It’s important these images have the visual charge of an action. I want to perform this work whether it’s monumental or unmonumental and get the visual results through direct production. Michael Heizer’s Double Negative had a big influence on me early on and also a lot of Smithson’s temporary works that only exist now through photographs. Beyond using similar methods of documentation, I don’t feel my work has a connection to Land Art. I am producing works that participate inside of life, not isolated outside of it. I closed the highway so I could wreck the truck. I wanted the sculpture to temporarily stop the system.
I never thought of the closing of the highway as a part of the work. Do you think of the disruption caused by the smoke works in a similar vein?
Initially I was imagining a disruption in the city, like a badly timed firework, leaving a cloud of red pigment in the sky. I did my first smoke piece on a rooftop in the center of Paris. It is a very uniform, horizontal city, so you could see the color hanging just above the buildings for about ten minutes. I asked a photographer to document the duration of the piece from the roof of the Pompidou. After setting it off things turned hectic quickly. The neighbors called the cops and I ended up running through the streets to get away just in time before getting caught.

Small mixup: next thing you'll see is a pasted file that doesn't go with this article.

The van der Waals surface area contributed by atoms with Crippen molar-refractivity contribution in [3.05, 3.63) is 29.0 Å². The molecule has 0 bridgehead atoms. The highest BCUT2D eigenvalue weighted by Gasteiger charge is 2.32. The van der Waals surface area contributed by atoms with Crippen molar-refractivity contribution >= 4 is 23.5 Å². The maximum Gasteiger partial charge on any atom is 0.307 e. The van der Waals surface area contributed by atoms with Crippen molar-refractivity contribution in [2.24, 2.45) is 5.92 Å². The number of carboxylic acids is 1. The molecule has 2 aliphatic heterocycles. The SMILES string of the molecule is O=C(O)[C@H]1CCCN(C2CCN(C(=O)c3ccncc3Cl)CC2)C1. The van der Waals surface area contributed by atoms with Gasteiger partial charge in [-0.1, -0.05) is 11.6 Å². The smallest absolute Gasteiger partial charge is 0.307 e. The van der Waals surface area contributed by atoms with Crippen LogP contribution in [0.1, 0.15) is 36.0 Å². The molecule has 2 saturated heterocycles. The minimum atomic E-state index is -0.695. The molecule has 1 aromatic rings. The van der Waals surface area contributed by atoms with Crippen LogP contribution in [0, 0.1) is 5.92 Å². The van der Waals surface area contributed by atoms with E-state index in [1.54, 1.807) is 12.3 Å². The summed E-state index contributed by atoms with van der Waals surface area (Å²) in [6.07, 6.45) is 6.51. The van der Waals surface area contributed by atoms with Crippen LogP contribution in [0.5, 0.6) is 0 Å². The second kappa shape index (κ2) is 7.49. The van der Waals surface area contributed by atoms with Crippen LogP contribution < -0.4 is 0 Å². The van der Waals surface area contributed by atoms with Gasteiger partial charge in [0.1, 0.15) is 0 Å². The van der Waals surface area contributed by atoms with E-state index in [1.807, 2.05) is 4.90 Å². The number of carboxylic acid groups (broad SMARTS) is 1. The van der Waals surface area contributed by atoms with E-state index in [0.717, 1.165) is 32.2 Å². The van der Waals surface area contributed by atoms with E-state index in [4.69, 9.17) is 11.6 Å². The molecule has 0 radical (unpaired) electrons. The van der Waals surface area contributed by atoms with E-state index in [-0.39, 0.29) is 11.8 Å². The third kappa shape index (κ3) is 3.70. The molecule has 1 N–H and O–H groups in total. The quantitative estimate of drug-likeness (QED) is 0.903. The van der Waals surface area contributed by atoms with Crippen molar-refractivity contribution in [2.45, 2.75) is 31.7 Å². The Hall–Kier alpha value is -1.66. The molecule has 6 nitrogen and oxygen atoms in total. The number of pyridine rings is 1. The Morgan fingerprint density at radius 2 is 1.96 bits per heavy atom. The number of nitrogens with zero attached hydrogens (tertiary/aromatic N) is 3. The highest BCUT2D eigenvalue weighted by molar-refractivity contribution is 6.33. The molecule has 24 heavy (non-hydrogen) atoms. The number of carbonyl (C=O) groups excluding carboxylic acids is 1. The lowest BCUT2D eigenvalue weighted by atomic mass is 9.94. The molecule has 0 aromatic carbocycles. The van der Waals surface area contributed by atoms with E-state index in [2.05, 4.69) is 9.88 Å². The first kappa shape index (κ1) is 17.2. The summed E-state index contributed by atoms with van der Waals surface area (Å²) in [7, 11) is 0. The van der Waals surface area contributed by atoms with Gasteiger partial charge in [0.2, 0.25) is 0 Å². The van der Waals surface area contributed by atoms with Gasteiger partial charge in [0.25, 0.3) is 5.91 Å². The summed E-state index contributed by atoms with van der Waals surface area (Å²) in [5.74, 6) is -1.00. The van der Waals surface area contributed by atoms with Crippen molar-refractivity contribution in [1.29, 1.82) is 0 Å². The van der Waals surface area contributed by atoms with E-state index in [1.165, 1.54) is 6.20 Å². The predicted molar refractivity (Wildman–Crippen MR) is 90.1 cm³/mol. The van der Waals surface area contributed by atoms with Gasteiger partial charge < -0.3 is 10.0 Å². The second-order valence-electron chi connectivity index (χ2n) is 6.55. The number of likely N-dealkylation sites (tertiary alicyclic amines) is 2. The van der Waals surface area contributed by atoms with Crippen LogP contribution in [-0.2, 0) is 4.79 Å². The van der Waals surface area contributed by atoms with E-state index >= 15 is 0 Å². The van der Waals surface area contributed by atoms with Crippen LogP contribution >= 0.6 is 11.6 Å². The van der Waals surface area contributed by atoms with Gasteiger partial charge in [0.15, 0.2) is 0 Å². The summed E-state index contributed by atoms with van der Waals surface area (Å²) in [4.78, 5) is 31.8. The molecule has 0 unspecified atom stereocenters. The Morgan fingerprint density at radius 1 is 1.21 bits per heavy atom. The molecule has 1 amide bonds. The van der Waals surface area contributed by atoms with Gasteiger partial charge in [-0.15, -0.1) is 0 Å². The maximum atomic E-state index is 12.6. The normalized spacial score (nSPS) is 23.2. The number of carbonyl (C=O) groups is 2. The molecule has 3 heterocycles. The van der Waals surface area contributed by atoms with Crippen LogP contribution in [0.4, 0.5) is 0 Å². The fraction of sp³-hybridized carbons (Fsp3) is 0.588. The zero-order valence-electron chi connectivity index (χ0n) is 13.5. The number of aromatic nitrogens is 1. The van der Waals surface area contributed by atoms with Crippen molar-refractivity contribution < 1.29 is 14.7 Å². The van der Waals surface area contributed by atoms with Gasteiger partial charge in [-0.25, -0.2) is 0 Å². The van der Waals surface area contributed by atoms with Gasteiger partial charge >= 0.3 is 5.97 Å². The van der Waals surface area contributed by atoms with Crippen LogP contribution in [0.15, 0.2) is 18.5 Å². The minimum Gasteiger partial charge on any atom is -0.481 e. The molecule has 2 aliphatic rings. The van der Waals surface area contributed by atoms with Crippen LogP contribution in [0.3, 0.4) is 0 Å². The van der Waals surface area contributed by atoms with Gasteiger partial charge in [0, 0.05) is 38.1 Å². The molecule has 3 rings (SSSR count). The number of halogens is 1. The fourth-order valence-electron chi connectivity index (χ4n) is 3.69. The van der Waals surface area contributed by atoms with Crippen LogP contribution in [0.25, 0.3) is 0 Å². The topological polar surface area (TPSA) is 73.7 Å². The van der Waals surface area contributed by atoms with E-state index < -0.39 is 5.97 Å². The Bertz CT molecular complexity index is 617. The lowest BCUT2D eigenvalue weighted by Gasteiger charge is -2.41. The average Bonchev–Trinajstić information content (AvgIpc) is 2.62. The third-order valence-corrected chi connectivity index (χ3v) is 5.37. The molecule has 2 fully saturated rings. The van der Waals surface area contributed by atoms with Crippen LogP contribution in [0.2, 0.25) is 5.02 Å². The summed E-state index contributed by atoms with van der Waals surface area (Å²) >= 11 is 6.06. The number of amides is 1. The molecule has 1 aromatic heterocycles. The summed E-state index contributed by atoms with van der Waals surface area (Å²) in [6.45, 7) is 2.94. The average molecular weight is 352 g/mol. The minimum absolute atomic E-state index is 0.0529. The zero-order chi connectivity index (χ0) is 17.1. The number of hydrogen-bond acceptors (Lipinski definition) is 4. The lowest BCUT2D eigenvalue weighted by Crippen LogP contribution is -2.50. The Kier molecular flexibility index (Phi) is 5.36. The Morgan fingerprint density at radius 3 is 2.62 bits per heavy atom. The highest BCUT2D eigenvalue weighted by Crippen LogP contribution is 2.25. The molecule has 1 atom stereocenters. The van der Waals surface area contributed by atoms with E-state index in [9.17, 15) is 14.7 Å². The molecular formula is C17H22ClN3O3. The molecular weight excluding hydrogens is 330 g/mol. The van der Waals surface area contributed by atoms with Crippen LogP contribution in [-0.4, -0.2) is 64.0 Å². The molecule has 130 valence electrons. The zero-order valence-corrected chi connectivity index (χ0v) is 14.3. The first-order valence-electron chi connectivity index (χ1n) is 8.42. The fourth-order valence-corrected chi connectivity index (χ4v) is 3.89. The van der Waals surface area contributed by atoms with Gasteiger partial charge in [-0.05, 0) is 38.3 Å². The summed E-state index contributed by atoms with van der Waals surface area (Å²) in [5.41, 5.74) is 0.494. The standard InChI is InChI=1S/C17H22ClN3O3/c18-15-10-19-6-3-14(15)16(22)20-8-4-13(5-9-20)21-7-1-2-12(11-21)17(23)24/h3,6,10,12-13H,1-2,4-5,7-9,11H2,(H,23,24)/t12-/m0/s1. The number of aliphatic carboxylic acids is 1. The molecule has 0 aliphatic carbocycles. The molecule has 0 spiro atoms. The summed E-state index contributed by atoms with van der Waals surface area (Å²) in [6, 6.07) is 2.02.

The next development of these works is using the smoke pigment to expose pieces of architecture, leaving a monochromatic photocopy of the exhibition space. With the smoke works it’s more interesting if the disruption happens inside of a gallery.
I also used these ideas of disruption and intervention in my works in situ. One example was when I found a construction site in south of France with a front end loader completely stranded in a body of water. It is the perfect sculpture. I convinced them to stop working for the rest of the day, so I could photograph it.
I’d like to ask you about location. You now live and work in LA — a city very different from Paris and one currently very much in the art press. Do you think that move has affected your work?
Yes, there is a freedom in LA that has changed my work — the availability of material and an opportunity to work at a larger scale that I didn’t have in New York or Paris. The foundation of the city is Hollywood, and all of the production material, printers, fabricators, etc., can be used for art making. Visually the light is unrelenting and incredible. I am always surrounded by a questionable reality. My studio is located on Broadway downtown, above Elvira’s Wedding Chapel. On one side is the building where Blade Runner was filmed, and on the other side is the shop where OJ Simpson bought the knife that was used in the murder of Nicole Brown Simpson.
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As I leave the conversation, I’m left with a sense of Everett as a kind of filmmaker — not in the literal sense of shooting films, but as Hitchcock said: “Film is collage.” It’s this sense of image following image, object from action and image again that stays with me. That and the fact/fiction crossover that is Los Angeles.
by Darren Flook